I am impressed by the logic of Brian’s argument. It sheds light on why the fastest growing Church of England congregations, by and large, are Cathedrals. Following it up would involve reimaging our context in a more realistic, low-key, creative and rooted direction. I think I’m up for it.
One service that +Alan Wilson did provide is a photo of McLaren’s famous “bridge to nowhere” (right.) As somone who has spent most of his working life as a professional engineer and involved in major civil works projects, I can finally make an intelligent critique of the analogy which he tirelessly propagates.
It’s not unusual for bridge approaches to settle or otherwise fail more than the main span of the bridge. Many bridges have the “bump at the end of the bridge.” That’s due to the fact that the bridge is generally on some kind of deep foundation such as driven piles or drilled shafts, which are generally designed these days to withstand axial (vertical, such as the weight of the bridge and the traffic) and lateral (such as seismic and scour loads.) The approaches are generally not on deep foundations but on (hopefully) compacted earth.
The upshot of this is that approaches are generally more susceptible to settlement than the bridge itself. In this case, they are also more susceptible to scour damage, i.e., loads from fast moving water. In the case of this Honduran bridge, the scour loads driven by Hurricane Mitch were simply too much and washed the approaches away, leaving the bridge.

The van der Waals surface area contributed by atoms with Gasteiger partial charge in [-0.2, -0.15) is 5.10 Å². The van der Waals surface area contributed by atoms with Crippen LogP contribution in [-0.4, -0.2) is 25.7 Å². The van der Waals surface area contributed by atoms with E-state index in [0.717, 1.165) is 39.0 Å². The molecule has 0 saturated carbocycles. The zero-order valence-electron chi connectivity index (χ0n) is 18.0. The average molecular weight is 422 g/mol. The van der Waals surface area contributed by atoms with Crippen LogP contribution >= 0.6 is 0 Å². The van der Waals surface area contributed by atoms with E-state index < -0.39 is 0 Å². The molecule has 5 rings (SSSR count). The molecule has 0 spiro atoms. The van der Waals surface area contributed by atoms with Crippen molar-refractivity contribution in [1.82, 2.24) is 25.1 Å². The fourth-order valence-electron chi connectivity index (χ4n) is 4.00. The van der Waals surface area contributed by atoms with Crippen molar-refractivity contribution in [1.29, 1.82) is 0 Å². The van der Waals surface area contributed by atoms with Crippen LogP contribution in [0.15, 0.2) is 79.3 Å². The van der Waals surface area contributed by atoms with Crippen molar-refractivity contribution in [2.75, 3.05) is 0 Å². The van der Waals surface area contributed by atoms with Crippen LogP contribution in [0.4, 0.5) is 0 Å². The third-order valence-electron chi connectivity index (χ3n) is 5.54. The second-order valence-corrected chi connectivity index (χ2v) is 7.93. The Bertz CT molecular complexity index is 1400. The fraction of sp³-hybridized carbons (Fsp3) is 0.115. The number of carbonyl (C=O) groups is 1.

The difference that McLaren misses is this: the bridge was built on a firmer foundation than the approaches. Jesus himself emphasised the importance of a firm foundation, but McLaren isn’t enough of a civil engineer (and won’t bother to ask one) to make the analogy. The core problem presently in Christianity in general and the Anglican Communion in particular is that we have spent so much time trying to make people feel good about themselves that we have not bothered to properly disciple them in the essentials of the faith, which is one reason why we feel like a “bridge to nowhere.” McLaren’s questionable orthodoxy only exacerbates the problem.
In a comment on MissionalCOG on why it’s not wise to revise the Church of God’s Declaration of Faith, Louis Morgan made the following observation:
… but I have to say I’m reluctant to mess with the DoF as it now stands. I understand how it may be slightly more binding than scripture in some areas, but I’m afraid any change at the moment could make room for more fanatical doctrines within our movement– and, thus, make it even more binding than scripture. To be honest, I don’t think the majority of our church has a solid understanding of the foundation of the basic tenants of Christian faith and practice and their historical development. If we had a better grasp on such, then I would be less reluctant for us to re-examine our doctrinal statements within genuine spiritual community.
And this doesn’t even get into some of the really serious deviations we see in the Anglican Communion!
The importance of a firm foundation cannot be underestimated. Using a scripture which Clarence Dunham cited in part in the front matter of his Foundations of Structures:
In fulfillment of the charge which God had entrusted to me, I laid the foundation like a skillful master-builder; but another man is now building upon it. Let every one take care how he builds; For no man can lay any other foundation than the one already laid-Jesus Christ. Whatever is used by those who build upon this foundation, whether gold, silver, costly stones, wood, hay, or straw, The quality of each man’s work will become known, for the Day will make it plain; because that Day is to be ushered in with fire, and the fire itself will test the quality of every man’s work. If any man’s work, which he has built upon that foundation, still remains, he will gain a reward. If any man’s work is burnt up, he will suffer loss; though he himself will escape, but only as one who has passed through fire. (1 Corinthians 3:10-15)